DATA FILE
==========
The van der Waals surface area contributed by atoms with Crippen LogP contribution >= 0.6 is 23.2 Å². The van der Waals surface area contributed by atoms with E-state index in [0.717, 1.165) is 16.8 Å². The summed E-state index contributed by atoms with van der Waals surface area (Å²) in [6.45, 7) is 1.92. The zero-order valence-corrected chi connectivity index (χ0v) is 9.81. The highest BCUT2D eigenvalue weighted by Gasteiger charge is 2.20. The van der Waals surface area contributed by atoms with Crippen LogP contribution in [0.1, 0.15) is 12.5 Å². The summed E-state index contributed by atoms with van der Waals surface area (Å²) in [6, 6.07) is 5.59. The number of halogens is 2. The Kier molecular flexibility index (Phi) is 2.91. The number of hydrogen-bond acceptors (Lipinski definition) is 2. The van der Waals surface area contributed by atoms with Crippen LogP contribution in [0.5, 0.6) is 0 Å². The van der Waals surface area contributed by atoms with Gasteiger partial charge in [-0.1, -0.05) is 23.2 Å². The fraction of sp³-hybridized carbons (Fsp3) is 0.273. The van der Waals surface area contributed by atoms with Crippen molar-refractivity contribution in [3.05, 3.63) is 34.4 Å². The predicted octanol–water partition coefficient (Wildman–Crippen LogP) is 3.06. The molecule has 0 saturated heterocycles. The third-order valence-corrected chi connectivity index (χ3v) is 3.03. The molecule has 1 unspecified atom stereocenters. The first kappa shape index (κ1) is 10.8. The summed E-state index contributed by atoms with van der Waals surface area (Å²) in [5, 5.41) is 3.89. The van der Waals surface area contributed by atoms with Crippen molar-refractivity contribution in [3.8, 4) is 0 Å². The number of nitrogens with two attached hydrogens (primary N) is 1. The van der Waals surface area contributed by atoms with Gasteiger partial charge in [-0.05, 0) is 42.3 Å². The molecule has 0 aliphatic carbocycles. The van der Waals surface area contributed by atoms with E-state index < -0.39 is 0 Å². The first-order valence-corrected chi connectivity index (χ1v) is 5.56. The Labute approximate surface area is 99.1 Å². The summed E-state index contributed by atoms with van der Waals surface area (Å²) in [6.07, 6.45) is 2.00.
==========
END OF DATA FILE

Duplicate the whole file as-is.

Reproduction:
The van der Waals surface area contributed by atoms with Crippen LogP contribution >= 0.6 is 23.2 Å². The van der Waals surface area contributed by atoms with E-state index in [0.717, 1.165) is 16.8 Å². The summed E-state index contributed by atoms with van der Waals surface area (Å²) in [6.45, 7) is 1.92. The zero-order valence-corrected chi connectivity index (χ0v) is 9.81. The highest BCUT2D eigenvalue weighted by Gasteiger charge is 2.20. The van der Waals surface area contributed by atoms with Crippen LogP contribution in [0.1, 0.15) is 12.5 Å². The summed E-state index contributed by atoms with van der Waals surface area (Å²) in [6, 6.07) is 5.59. The number of halogens is 2. The Kier molecular flexibility index (Phi) is 2.91. The number of hydrogen-bond acceptors (Lipinski definition) is 2. The van der Waals surface area contributed by atoms with Crippen LogP contribution in [0.5, 0.6) is 0 Å². The van der Waals surface area contributed by atoms with Gasteiger partial charge in [-0.1, -0.05) is 23.2 Å². The fraction of sp³-hybridized carbons (Fsp3) is 0.273. The van der Waals surface area contributed by atoms with Crippen molar-refractivity contribution in [3.05, 3.63) is 34.4 Å². The predicted octanol–water partition coefficient (Wildman–Crippen LogP) is 3.06. The molecule has 0 saturated heterocycles. The third-order valence-corrected chi connectivity index (χ3v) is 3.03. The molecule has 1 unspecified atom stereocenters. The first kappa shape index (κ1) is 10.8. The summed E-state index contributed by atoms with van der Waals surface area (Å²) in [5, 5.41) is 3.89. The van der Waals surface area contributed by atoms with Crippen molar-refractivity contribution in [3.8, 4) is 0 Å². The number of nitrogens with two attached hydrogens (primary N) is 1. The van der Waals surface area contributed by atoms with Gasteiger partial charge in [-0.05, 0) is 42.3 Å². The molecule has 0 aliphatic carbocycles. The van der Waals surface area contributed by atoms with E-state index < -0.39 is 0 Å². The first-order valence-corrected chi connectivity index (χ1v) is 5.56. The Labute approximate surface area is 99.1 Å². The summed E-state index contributed by atoms with van der Waals surface area (Å²) in [6.07, 6.45) is 2.00.